On 1989, her erotic sophistication runneth over. On “Blank Space” she winks to her reputed “long list of ex-lovers,” cavalierly calls love “a game—want to play?” and seems altogether indifferent to her previously cherished notions of eternal soul mates, boasting, “I can make the bad guys good/ for a weekend.” The two lovers in “Style” mutually admit to cheating, which in an earlier Swift song would have been a cataclysm. And so on. There are of course many songs of romantic idealism, too, but the possessiveness of her previous songwriting persona seems to have been declared out of bounds.
Her timbres are polymorphous, too. Tossing aside the country imperative to keep vocals naturalistic, Swift uses studio processing—as well as her own expanding abilities—to try out all sorts of inflections: seductive whispers, joyful whoops, catty snarls, digitally flattened drawls that nearly squirm out of the grip of gender. She has a millennial’s complete comfort with technological extensions as expressive prostheses.
However, whether you consider it a sign of conservatism or feminist empowerment (and there’s no reason it can’t be both), she’s never explicit about acts and body parts, the way so much pop is in 2014. This is the woman who still won’t show her navel, which was to the white teen-pop of the 1980s, ’90s, and early 2000s what booty is to 2014: the lead instrument of every Top 40 starlet’s purported erotic self-assertion.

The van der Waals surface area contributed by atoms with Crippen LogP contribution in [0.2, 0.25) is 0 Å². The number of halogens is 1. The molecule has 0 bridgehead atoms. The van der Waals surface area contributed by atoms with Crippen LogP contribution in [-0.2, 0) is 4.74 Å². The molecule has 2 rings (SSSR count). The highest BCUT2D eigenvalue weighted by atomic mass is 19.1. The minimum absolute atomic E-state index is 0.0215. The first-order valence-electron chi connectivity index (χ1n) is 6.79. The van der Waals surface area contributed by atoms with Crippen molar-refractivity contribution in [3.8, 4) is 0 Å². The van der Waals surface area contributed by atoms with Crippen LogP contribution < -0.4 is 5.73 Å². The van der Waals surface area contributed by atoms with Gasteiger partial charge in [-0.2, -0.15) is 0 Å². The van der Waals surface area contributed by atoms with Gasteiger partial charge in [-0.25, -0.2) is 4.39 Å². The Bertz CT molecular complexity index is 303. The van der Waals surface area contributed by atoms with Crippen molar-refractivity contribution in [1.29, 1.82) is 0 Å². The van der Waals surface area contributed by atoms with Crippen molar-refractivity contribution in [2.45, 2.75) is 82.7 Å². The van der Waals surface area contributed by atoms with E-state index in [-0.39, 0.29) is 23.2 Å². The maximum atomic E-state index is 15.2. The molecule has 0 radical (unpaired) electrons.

It’s not only that Swift comes from country—she also comes from upper-middle-class Pennsylvania suburbia. It’s easy to imagine that she took in Britney Spears and immediately thought “trashy.”
Her friendships with young feminists like Lorde, Rookie editor Tavi Gevinson, and Girls creator Lena Dunham are clearly, as she’s often said lately, broadening her concepts of female potential, including sexuality. But Swift’s sisterhood has its limits.
As Pretty Hate Machine
Part of the fun of 1989 is in watching Swift toy with boys, flipping the power dynamics of many of her early songs. As often as not, they’re the ones left longing and yearning, or used and tossed aside. I return to “Blank Space” here because it’s the real tone-setter for the record. It’s capped with a dominatrix declaration, delivered with a slippery mixture of clip and purr: “Boys only want love if it’s torture/ Don’t say I didn’t, say I didn’t warn ya.” Fair enough.
But when it comes to some other women, there’s a persistent feeling that another line in the song holds true: “Darling, I’m a nightmare dressed like a daydream.”